Grantees should note that the average cost per unit, or ACPU, applies to multifamily dwellings just the same as it does to single family. In program year '22 the ACPU is $8,009.00 and it increases each program year based on the regulations. This is the average of all eligible units reported for the entire program year, including all housing types. This creates flexibility that allows you to adjust expenditures to the needs of the individual dwelling unit, as long as the average is maintained for the program year. This also allows the Weatherization Program to expend WAP funds on the units that are not necessarily income-qualified but exist in an income-qualified building as a whole. All completed units that receive energy efficiency measures, whether or not they are income-eligible, still should be reported to DOE in their respective multifamily category. 

In multifamily weatherization two terms are common: buydowns and leveraging. Buydowns, which are specific only to multifamily, are addressed in more detail further on. Leveraging, which extends beyond multifamily housing, contains detailed descriptions and approaches outlined in managing multiple funding streams within the Weatherization Assistance Program, currently WPN 22-9.

This WPN provides detailed examples regarding how to utilize building owner buydowns within the WAP program. We will not attempt to cover all of the possible scenarios here; however, it should be noted when owner buydown is applied to a measure whose SIR is less than 1.0, the cumulative SIR of the package as a whole must still meet an SIR of 1.0 or greater. As you can see from these two examples, in one case the cumulative SIR remains above 1.0 and in the other it drops below. Buydown would only be allowed in case one where the replacement windows, though having a measure SIR of less than 1.0, has a cumulative SIR of 1.0 or greater. In this case, owner buydown funds may be used to buy down the replacement windows and bring the measure SIR up to a level which can be funded with DOE money. Grantees should keep in mind that all associated health and safety costs incurred on a dwelling unit are treated outside the SIR when determining cost effectiveness. However, energy-related incidental repair measures, as defined in WPN 19-5, must be included in the cumulative SIR when determining cost effectiveness.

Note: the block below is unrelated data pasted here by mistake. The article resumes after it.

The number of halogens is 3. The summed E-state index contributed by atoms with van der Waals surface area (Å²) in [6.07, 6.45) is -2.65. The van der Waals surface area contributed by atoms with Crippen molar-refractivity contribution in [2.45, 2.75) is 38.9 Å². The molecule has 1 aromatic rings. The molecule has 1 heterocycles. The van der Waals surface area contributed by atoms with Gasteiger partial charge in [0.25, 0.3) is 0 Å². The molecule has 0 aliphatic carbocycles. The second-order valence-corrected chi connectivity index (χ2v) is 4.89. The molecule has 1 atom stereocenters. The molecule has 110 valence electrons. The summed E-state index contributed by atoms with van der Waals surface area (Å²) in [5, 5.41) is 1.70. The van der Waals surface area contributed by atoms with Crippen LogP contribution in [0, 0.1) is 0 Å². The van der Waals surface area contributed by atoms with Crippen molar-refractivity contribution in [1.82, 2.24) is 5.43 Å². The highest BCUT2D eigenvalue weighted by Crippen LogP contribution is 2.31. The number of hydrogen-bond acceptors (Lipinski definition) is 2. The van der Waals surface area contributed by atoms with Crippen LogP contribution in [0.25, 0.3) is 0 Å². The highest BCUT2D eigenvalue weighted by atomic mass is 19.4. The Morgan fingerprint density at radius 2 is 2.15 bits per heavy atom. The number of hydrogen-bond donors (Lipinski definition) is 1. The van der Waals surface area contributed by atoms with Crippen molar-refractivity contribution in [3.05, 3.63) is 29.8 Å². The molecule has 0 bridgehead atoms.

This WPN also clarifies the documentation requirements for multifamily projects. There is some variation depending on whether this project is contained on the list of buildings from HUD or the USDA. As you'll notice, most items are applicable in most cases. However, the income eligibility documentation has some variance, dependent upon whether it's listed or not. You will also note that accrual of benefits to tenants is applicable if the tenants are not billed directly for their energy costs by means of a utility bill but rather their utility costs are included in the price of rent. Additional details relating to each of these documentation items is supplied in WPN 22-12 and its related FAQ document. The FAQ document also contains answers to many common questions regarding multifamily energy audits, eligibility, and program administration. 

DOE recognizes the value and benefit of weatherizing multifamily buildings and commends the Weatherization Assistance Program network on the tremendous strides it has made in the last few years to address this housing stock on a national basis. And DOE aims to continue to support the WAP network in developing additional tools, supporting the diverse skill sets necessary, and assisting in managing the time considerations required from this type of weatherization work. 

Additional support to facilitate the further weatherization of multifamily building is provided by means of the website. If you have specific questions, please direct those to your DOE WAP technical project officer.